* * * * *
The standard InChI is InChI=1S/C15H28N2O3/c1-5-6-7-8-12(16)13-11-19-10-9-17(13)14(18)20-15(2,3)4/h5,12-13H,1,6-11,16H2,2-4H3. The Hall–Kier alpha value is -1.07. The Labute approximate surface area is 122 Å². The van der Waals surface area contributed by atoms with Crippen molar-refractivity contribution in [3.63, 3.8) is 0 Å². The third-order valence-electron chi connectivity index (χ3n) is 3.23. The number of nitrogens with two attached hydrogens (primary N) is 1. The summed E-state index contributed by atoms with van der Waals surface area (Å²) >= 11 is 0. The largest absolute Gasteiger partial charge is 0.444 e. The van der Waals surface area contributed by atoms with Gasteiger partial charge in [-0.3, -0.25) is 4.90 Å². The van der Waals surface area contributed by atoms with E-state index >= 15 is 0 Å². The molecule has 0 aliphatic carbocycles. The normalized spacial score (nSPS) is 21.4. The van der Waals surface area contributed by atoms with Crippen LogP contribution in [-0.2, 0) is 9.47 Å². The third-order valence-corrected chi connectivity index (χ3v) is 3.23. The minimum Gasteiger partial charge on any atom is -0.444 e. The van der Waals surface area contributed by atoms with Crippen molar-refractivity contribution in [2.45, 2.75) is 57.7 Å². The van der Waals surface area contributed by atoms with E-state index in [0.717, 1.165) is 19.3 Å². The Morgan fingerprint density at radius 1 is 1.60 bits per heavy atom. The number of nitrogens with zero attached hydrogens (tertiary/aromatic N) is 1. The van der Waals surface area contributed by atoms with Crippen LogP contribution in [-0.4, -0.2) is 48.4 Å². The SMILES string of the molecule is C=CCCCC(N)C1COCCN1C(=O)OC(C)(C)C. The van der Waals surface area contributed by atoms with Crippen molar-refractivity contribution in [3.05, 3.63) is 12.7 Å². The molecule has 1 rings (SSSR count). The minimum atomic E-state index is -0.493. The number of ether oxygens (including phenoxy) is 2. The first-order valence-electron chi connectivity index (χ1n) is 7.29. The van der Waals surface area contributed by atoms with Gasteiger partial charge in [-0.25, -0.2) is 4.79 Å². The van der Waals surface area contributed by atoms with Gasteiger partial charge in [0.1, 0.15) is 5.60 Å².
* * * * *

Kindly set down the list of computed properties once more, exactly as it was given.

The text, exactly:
The standard InChI is InChI=1S/C15H28N2O3/c1-5-6-7-8-12(16)13-11-19-10-9-17(13)14(18)20-15(2,3)4/h5,12-13H,1,6-11,16H2,2-4H3. The Hall–Kier alpha value is -1.07. The Labute approximate surface area is 122 Å². The van der Waals surface area contributed by atoms with Crippen molar-refractivity contribution in [3.63, 3.8) is 0 Å². The third-order valence-electron chi connectivity index (χ3n) is 3.23. The number of nitrogens with two attached hydrogens (primary N) is 1. The summed E-state index contributed by atoms with van der Waals surface area (Å²) >= 11 is 0. The largest absolute Gasteiger partial charge is 0.444 e. The van der Waals surface area contributed by atoms with Gasteiger partial charge in [-0.3, -0.25) is 4.90 Å². The van der Waals surface area contributed by atoms with E-state index >= 15 is 0 Å². The molecule has 0 aliphatic carbocycles. The normalized spacial score (nSPS) is 21.4. The van der Waals surface area contributed by atoms with Crippen LogP contribution in [-0.2, 0) is 9.47 Å². The third-order valence-corrected chi connectivity index (χ3v) is 3.23. The minimum Gasteiger partial charge on any atom is -0.444 e. The van der Waals surface area contributed by atoms with Crippen molar-refractivity contribution in [2.45, 2.75) is 57.7 Å². The van der Waals surface area contributed by atoms with E-state index in [0.717, 1.165) is 19.3 Å². The Morgan fingerprint density at radius 1 is 1.60 bits per heavy atom. The number of nitrogens with zero attached hydrogens (tertiary/aromatic N) is 1. The van der Waals surface area contributed by atoms with Crippen LogP contribution in [-0.4, -0.2) is 48.4 Å². The SMILES string of the molecule is C=CCCCC(N)C1COCCN1C(=O)OC(C)(C)C. The van der Waals surface area contributed by atoms with Crippen molar-refractivity contribution in [3.05, 3.63) is 12.7 Å². The molecule has 1 rings (SSSR count). The minimum atomic E-state index is -0.493. The number of ether oxygens (including phenoxy) is 2. The first-order valence-electron chi connectivity index (χ1n) is 7.29. The van der Waals surface area contributed by atoms with Gasteiger partial charge in [-0.25, -0.2) is 4.79 Å². The van der Waals surface area contributed by atoms with Gasteiger partial charge in [0.1, 0.15) is 5.60 Å².